Synthetic phonics is the government approved method of teaching children to read. However, this is a very controversial subject as not everybody is a big phonics fan. One advocate of old-school teaching methods is Andrew Davis. Having previously taught as a primary school teacher, he believes that what works best is a series of different methods which they were informed of ‘by continual appraisal of their students’ (Davis 2014: 8). Davis argues that there are many useful methods for teaching children to read which don’t simply teach them to decode like phonics. Such methods include the whole-word method, which promotes reading for meaning by looking at words as a whole, and the searchlight method, which does involve some phonics teaching alongside looking at context and sentence structure. He admits that phonics has its place as long as it is ‘offered in the context of reading for meaning’ (Davis 2014: 26).
The National Union of Teachers (NUT) has revealed that the majority of members admitted in a recent survey that the compulsory phonics screening checks (reading tests for five-year-olds) introduced in 2012 ‘told them nothing they didn’t already know’. Marlynne Grant conducted two studies to discover whether phonics really is helping children to learn to read. Her studies both showed that all children in reception were successful in learning to read and spell, even those considered ‘slow-to-start’ pupils (Grant 2014). So what do we believe? Should phonics be the enforced teaching method, or should teachers be able judge which method they use based on which method they feel will benefit the children more?
I would have to side with Davis in the phonics debate. Synthetic phonics teaches that there is a one-to-one letter-sound correspondence. We know that this is not the case. One obvious issue is accent. We teach that there is one sound to go with one letter, but is this really the case? Take the word ‘bath’ into consideration. If you’re northern, you’re to be taught that /æ/ is the phoneme to use, but if you’re southern then you should pronounce it /a:/. Now, this may be taken into account during the screening check but it still doesn’t explain to the children that there are several pronunciations of many phonemes. Davis describes the screening check as ‘weaponry’ (Davis 2014: 33) and I think this is quite a fitting term. The test itself includes a hoard of neologisms given to children with no surrounding context whatsoever. They are then expected to be able to pronounce these ‘words’. It’s unfair to ambush children like this and then to insist on them being retested should they ‘fail’ this check. Many authors are also concerned that teaching in this way ‘threatens children’s reading motivation’ (Davis 2014: 9).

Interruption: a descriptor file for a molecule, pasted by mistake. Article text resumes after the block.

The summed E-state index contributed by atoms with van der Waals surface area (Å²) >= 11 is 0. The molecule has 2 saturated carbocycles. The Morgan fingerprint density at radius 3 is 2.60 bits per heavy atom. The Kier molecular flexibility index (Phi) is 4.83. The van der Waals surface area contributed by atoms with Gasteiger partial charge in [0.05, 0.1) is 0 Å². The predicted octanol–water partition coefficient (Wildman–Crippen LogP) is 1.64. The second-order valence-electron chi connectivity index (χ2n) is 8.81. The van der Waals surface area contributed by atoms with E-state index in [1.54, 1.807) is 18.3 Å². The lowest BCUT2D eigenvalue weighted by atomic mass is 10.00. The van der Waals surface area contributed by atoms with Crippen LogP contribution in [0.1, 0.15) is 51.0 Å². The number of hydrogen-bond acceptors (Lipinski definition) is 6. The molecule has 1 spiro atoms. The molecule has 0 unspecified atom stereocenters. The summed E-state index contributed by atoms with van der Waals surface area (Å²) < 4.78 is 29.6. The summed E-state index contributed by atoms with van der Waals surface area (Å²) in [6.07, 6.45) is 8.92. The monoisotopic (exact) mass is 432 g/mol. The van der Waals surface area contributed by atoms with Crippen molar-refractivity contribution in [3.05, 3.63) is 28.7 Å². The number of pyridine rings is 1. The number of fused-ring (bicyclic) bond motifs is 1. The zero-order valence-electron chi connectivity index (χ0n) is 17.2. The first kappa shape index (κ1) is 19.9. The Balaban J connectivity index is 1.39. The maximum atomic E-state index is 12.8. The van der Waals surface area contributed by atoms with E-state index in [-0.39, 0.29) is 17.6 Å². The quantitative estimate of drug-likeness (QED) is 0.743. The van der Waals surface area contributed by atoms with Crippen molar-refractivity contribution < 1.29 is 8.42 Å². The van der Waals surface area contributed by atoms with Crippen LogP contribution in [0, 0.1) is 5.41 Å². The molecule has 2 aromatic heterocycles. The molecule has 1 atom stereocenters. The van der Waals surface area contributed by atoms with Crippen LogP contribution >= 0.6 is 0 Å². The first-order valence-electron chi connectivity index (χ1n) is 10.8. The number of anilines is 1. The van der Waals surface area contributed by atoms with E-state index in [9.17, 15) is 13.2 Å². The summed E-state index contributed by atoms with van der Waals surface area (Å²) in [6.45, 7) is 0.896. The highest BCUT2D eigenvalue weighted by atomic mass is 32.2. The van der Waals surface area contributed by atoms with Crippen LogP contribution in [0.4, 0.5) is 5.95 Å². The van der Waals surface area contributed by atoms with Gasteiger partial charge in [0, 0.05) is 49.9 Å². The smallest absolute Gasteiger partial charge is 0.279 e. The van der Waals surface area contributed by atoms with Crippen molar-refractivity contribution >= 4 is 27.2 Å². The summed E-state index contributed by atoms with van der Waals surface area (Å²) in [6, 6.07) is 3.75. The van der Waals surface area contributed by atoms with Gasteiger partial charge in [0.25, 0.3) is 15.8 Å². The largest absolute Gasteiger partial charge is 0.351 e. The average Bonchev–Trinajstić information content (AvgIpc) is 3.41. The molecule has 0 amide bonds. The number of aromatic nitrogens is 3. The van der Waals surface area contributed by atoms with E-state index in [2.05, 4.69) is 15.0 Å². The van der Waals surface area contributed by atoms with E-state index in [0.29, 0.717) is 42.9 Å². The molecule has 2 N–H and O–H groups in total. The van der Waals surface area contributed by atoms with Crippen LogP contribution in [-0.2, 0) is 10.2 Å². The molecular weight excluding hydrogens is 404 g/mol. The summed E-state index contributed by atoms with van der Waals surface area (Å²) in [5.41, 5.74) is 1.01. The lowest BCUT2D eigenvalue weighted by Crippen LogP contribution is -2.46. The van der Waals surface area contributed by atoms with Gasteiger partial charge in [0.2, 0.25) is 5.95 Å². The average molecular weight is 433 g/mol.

According to Davis (2014: 5), the Government is ‘no longer telling teachers how to teach’ yet synthetic phonics is still being enforced in schools everywhere. Let teachers think for themselves. Who knows the children better than the teachers? Why should the government get to decide what is best for their education? Many parents have also left public comments on articles such as those on the BBC website expressing their concern. So here’s my question: If the teachers don’t agree with it, and the parents don’t agree with it, then isn’t it time for a change?
LAURA VAUGHAN, English Language undergraduate, University of Chester, UK